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FeatherClock 1.3.0

This repo contains code written for the Adafruit Feather HUZZAH ESP32 and the Raspberry Pi Pico W, all running MicroPython.

It is an attempt to replicate my Electric Imp clock project. It uses the Adafruit FeatherWing four-digit, seven-segment LED add-on, or any other HT16K33-based segment LED for that matter.

Currently, the clock has no remote control, which the Electric Imp Platform makes very easy to implement, but is rather less so here. You can set preferences, though. Adding a web UI, served locally or remotely, lies in a future phase of the project.

Note I previously supported the Adafruit Feather HUZZAH ESP8266, but this is no longer the case: its RTC is poor and it has too little memory. If you are using this board, you can find the code in the archive directory. I will instead be focusing on boards that are more modern.

Installation

Pre-requisites

For ESP32 boards

  1. Install pyboard.py from GitHub.
  2. Install esptool.py using brew install esptool

For Pico W boards

  1. Install pyboard.py from GitHub.
  2. Download MicroPython and drop the .uf2 file onto the mounted RP2 drive.

App Installation

For ESP32 boards

  1. Connect your assembled FeatherClock (Feather plus LED add-on).
  2. Run ls /dev/cu*
    1. Note the Feather’s device file path.
  3. Update MicroPython:
    • For ESP32:
      1. esptool.py --chip esp32 --port <FEATHER_DEVICE_PATH> erase_flash
      2. esptool.py --chip esp32 --port <FEATHER_DEVICE_PATH> --baud 460800 write_flash -z 0x1000 esp32-20220618-v1.19.1.bin
  4. cd featherclock
  5. Run ./install.sh <FEATHER_DEVICE_PATH>
  6. Press 3 for an ESP32 device.
  7. Enter your WiFi SSID.
  8. Enter your WiFi password.
  9. After the code has copied, power-cycle your FeatherClock or press the RESET button.

For Pico W boards

  1. Connect your assembled FeatherClock (Pico W plus HT16K33-based LED).
  2. ls /dev/cu*
    1. Note the Pico’s device file path.
  3. cd featherclock
  4. Run ./install.sh <FEATHER_DEVICE_PATH>
  5. Press W for a Pico W.
  6. Enter your WiFi SSID.
  7. Enter your WiFi password.
  8. After the code has copied, power-cycle your FeatherClock.

Clock Settings

For now, the clock’s prefs are set by sending over a prefs.json file with the following values:

{ "mode":   <true/false>,   # 24-hour (true) or 12-hour (false)
  "colon":  <true/false>,   # Show a colon between the hours and minutes readouts
  "flash":  <true/false>,   # Flash the colon symbol, if it's shown
  "bright": 10,             # Display brightness from 1 (dim) to 15 (bright)
  "bst":    <true/false>,   # Auto-adjust for Daylight Saving Time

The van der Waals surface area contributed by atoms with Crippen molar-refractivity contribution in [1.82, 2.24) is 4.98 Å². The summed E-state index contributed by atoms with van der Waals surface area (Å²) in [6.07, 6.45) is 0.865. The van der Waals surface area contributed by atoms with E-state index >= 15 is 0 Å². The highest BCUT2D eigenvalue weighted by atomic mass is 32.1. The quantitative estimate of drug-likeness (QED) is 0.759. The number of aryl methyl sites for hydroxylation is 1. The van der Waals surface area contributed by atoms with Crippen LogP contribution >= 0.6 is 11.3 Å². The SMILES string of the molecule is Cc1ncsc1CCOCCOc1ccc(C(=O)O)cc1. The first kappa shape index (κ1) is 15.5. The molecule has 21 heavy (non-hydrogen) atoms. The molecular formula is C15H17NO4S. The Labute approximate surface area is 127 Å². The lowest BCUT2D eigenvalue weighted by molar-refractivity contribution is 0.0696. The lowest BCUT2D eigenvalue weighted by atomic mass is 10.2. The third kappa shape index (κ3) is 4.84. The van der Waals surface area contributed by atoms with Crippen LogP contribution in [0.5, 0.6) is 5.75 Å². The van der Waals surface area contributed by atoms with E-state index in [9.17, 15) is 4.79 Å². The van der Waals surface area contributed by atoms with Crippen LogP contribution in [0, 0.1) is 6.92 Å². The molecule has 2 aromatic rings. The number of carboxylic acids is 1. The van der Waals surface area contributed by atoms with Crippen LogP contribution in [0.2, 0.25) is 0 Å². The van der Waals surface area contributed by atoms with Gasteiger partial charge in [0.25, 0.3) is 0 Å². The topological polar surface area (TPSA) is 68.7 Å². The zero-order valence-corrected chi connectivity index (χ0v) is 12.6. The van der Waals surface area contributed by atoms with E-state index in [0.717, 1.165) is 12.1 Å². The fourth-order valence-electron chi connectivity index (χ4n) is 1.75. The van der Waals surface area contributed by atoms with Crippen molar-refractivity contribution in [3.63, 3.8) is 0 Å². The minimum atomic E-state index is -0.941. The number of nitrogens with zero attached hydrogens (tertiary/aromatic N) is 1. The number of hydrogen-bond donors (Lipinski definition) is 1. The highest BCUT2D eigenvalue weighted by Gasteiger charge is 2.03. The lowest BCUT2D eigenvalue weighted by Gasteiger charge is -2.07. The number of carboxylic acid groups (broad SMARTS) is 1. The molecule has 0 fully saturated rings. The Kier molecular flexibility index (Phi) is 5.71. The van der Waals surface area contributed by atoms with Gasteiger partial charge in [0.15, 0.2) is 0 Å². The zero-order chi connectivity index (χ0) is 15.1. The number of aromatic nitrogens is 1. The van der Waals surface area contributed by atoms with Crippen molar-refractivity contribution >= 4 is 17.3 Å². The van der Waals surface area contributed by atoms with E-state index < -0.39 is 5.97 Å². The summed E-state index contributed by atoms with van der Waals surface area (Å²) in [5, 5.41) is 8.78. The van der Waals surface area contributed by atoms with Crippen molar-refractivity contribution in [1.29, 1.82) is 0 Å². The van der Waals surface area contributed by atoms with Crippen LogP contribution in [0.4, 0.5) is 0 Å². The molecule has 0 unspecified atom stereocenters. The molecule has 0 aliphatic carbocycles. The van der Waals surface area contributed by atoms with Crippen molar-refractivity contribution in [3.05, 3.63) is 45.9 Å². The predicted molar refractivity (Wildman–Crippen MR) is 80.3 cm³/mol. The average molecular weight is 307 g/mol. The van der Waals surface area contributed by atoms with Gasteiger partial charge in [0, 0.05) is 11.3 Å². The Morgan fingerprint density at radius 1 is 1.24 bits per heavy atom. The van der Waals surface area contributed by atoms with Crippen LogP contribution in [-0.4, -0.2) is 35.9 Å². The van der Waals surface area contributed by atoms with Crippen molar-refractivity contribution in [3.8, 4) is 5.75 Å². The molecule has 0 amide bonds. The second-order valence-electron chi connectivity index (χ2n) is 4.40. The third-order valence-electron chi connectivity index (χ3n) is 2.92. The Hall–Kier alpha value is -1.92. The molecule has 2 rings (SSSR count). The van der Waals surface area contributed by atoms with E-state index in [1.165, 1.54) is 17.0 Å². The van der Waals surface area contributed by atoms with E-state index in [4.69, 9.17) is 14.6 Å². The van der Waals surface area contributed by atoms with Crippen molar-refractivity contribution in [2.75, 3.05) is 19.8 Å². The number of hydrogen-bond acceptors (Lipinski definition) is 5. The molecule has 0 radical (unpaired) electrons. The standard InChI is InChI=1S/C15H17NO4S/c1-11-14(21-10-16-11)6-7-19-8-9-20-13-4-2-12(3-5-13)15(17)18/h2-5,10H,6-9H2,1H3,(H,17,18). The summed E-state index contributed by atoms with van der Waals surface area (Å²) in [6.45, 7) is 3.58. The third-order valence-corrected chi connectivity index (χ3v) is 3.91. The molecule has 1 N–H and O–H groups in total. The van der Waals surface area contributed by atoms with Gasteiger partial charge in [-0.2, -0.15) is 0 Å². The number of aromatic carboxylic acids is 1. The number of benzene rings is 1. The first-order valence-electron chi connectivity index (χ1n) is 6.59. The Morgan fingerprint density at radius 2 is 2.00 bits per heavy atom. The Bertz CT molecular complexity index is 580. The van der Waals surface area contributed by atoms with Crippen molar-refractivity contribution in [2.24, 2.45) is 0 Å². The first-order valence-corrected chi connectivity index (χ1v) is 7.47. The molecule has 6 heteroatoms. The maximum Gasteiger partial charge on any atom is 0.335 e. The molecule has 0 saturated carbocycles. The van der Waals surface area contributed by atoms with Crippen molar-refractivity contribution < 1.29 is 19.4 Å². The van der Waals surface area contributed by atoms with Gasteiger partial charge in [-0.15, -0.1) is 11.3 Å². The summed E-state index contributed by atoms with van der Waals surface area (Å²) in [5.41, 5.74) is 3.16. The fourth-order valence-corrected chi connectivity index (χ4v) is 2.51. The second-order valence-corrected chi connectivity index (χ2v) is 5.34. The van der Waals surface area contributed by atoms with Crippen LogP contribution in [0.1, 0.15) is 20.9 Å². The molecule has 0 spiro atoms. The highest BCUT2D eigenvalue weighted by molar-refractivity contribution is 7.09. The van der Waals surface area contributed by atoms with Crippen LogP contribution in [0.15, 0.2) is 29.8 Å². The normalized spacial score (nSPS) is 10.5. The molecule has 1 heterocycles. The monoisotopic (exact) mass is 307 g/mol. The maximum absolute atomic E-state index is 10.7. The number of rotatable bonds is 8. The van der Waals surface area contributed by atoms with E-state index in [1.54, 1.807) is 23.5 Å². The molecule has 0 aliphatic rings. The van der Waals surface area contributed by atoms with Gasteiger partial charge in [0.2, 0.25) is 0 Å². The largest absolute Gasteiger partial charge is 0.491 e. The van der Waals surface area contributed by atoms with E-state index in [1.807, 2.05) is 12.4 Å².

"do_log": <true/false> }  # Write log data to the file `log.txt` on the device

Having installed pyboard.py as above, you send over prefs file using:

pyboard.py -d <FEATHER_DEVICE_PATH> -f cp prefs.json :prefs.json

However, the install.sh script does this for you, and allows you to enter your WiFi credentials

To get <FEATHER_DEVICE_PATH>, you can add my Z Shell function dlist() to your .zshrc file. After restarting your terminal, you can run:

./install.sh $(dlist)

To Do

  • Web UI for clock settings control.

Release History

  • 1.3.0 24 January 2023
    • Add experimental Trinkey RP2040 version.
    • Better resilience to WiFi connection loss.
    • Better log file management.
    • Update to latest HT16K33 drivers.
    • Archive ESP8266 version.
  • 1.2.3 23 February 2022
    • Better help in install.sh
    • Device-side errors now issued to log file.
    • Correct pyboard instructions.
  • 1.2.2 5 February 2022
    • Style install script errors.
    • Update esptool.py installation instructions.
    • Add dlist() link.
    • No application code changes.
  • 1.2.1 13 September 2021
    • Clarify installation instructions for ESP32 and ESP8266 boards.
    • Update install script.
    • No application code changes.
  • 1.2.0 26 August 2021
    • Fix for post time-check pauses
    • Update install.sh to use MicroPython’s pyboard.py.
    • Update install.sh to copy prefs.json over if it is present in the working directory.
  • 1.1.0 3 December 2020
    • Revised code.
    • Matrix display version.
  • 1.0.10 19 November 2020
    • Adds Feather Huzzah 32 version.
  • 1.0.9 29 September 2020
    • Improve RTC time checks.
    • Improve installation script.
  • 1.0.8 6 September 2019
    • Add installation script.
  • 1.0.7 25 April 2019
    • Add optional on-device JSON prefs (prefs.json) loading.
  • 1.0.6 13 April 2019
    • Add app preferences structure.
  • 1.0.5 10 April 2019
    • Correct the months used for BST checking.
  • 1.0.4 9 April 2019
    • Various linting-suggested code improvements.
  • 1.0.3 8 April 2019
    • Improve RTC updates by making NTP checks.
  • 1.0.2 — 5 April 2019
    • Add regular RTC updates.
  • 1.0.1 4 April 2019
    • Add disconnection indicator to display.
    • Correct constant usage.
  • 1.0.0 3 April 2019
    • Initial release.

Licence

FeatherClock is copyright 2023, Tony Smith. It is released under the MIT licence.